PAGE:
College Basketball Nation: Memphis Tigers

3-point shot: Memphis' young backcourt

July, 8, 2014
Jul 8

In today's 3-point shot, Andy Katz reports on Memphis' young backcourt and the challenges it faces, experimenting with a 30-second shot clock and Washington State's rebuilding under new coach Ernie Kent.

3-point shot: Coaching improvements

June, 2, 2014
Jun 2

Andy Katz looks at the coach rankings and what Archie Miller, Richard Pitino and Josh Pastner are doing to improve their games.

Position battles: Point guards

May, 12, 2014
May 12
Some of the best 1-on-1 matchups will take place before the 2014-15 season tips off. They will come in the form of position battles within a team to determine a starter, which will in some cases shape an entire lineup.

Starting with point guard, will examine those quiet battles on a position-by-position basis this week while also promising we will never use the phrase "iron sharpens iron" to describe the competition.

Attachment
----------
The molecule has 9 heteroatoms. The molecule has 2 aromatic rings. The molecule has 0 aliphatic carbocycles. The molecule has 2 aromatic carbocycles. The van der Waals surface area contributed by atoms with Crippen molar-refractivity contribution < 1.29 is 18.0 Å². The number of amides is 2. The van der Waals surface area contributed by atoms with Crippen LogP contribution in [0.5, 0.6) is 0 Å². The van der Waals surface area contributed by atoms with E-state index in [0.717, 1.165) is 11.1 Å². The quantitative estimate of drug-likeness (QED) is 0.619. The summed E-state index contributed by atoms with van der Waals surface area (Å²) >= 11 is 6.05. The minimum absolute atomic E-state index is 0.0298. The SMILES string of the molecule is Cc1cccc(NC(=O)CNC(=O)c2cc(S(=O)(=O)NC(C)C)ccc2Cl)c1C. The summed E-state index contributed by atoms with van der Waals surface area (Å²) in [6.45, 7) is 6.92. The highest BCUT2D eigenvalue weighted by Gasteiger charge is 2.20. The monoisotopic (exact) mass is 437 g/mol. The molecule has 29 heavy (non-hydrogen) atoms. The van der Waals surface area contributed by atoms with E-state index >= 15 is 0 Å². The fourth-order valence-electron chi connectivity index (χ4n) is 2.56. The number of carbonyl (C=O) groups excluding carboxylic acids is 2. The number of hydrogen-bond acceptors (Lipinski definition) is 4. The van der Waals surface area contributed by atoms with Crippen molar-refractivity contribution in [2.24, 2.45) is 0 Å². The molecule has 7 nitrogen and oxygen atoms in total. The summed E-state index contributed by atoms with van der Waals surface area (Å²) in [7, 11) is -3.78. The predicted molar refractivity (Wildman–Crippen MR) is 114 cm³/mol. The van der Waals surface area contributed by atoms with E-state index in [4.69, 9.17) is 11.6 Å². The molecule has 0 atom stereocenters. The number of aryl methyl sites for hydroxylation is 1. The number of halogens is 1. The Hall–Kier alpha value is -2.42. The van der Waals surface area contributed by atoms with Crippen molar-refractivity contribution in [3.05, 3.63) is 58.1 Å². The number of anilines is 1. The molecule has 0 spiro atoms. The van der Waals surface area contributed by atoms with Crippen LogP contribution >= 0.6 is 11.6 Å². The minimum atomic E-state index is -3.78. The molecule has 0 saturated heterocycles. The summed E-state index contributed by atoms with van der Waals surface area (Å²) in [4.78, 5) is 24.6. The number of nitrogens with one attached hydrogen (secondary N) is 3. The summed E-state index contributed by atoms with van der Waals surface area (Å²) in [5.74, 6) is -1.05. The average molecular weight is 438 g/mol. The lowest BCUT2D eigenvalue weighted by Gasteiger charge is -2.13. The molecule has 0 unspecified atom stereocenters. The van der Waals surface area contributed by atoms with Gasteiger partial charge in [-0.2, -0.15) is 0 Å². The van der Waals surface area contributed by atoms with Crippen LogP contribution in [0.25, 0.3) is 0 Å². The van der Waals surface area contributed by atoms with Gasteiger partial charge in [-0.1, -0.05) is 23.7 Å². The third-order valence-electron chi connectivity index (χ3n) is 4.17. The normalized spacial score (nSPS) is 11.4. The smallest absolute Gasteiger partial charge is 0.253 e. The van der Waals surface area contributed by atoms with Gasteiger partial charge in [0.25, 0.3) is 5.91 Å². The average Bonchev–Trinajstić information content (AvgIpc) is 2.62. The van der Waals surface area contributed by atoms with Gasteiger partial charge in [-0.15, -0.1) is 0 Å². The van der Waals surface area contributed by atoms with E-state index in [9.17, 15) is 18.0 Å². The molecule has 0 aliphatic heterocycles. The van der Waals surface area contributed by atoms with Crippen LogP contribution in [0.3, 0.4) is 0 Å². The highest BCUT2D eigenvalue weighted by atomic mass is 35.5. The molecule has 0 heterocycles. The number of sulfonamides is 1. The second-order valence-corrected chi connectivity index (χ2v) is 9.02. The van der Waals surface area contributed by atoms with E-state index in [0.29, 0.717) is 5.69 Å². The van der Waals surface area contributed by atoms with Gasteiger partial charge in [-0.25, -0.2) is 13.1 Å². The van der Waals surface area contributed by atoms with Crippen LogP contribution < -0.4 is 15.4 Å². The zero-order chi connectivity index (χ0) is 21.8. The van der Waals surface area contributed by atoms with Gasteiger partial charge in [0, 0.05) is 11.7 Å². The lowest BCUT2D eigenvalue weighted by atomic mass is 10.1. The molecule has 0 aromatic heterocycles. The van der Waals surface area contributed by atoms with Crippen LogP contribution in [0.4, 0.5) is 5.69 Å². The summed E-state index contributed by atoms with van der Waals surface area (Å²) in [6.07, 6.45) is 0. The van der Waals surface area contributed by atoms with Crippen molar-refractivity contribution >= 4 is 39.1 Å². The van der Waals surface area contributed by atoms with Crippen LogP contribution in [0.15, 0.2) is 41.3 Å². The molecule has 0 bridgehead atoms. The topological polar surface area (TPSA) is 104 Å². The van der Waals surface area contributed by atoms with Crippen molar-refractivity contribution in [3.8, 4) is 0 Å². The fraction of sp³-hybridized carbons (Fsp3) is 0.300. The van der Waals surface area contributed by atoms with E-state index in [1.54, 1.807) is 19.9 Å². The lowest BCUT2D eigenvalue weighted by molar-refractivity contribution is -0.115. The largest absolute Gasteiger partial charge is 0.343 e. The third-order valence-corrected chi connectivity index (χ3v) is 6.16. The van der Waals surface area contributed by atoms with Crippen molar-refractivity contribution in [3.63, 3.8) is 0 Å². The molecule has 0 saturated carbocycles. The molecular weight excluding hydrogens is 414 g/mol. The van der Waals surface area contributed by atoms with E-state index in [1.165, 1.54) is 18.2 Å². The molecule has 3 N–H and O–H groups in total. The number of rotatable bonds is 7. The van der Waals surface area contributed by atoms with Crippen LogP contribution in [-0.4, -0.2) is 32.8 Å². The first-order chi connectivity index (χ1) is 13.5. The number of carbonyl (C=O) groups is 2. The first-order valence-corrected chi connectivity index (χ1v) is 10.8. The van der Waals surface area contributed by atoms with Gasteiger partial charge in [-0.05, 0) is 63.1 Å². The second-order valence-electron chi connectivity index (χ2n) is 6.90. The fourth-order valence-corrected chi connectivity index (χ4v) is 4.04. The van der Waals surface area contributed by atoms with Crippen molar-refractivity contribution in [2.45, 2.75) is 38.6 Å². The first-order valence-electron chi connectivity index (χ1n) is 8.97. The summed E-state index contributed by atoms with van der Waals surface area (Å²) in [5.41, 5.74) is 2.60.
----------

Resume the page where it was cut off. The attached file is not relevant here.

In places such as Michigan State, the chance to replace a graduating senior was anticipated and planned. In places such as Oklahoma State, the vacancy opened up unexpectedly. The job was likely going to Stevie Clark, but his February dismissal means the Cowboys will rely on freshman Tyree Griffin or junior college transfer Jeff Newberry. And in many cases, the position comes down to choosing between a returnee or a talented newcomer.

Unlike other sports, even the players who lose their respective battles will still have a chance to shine. But winning could be the difference between a starring role and being a footnote.

Here are point guard battles to keep an eye on:

Duke: Quinn Cook vs. Tyus Jones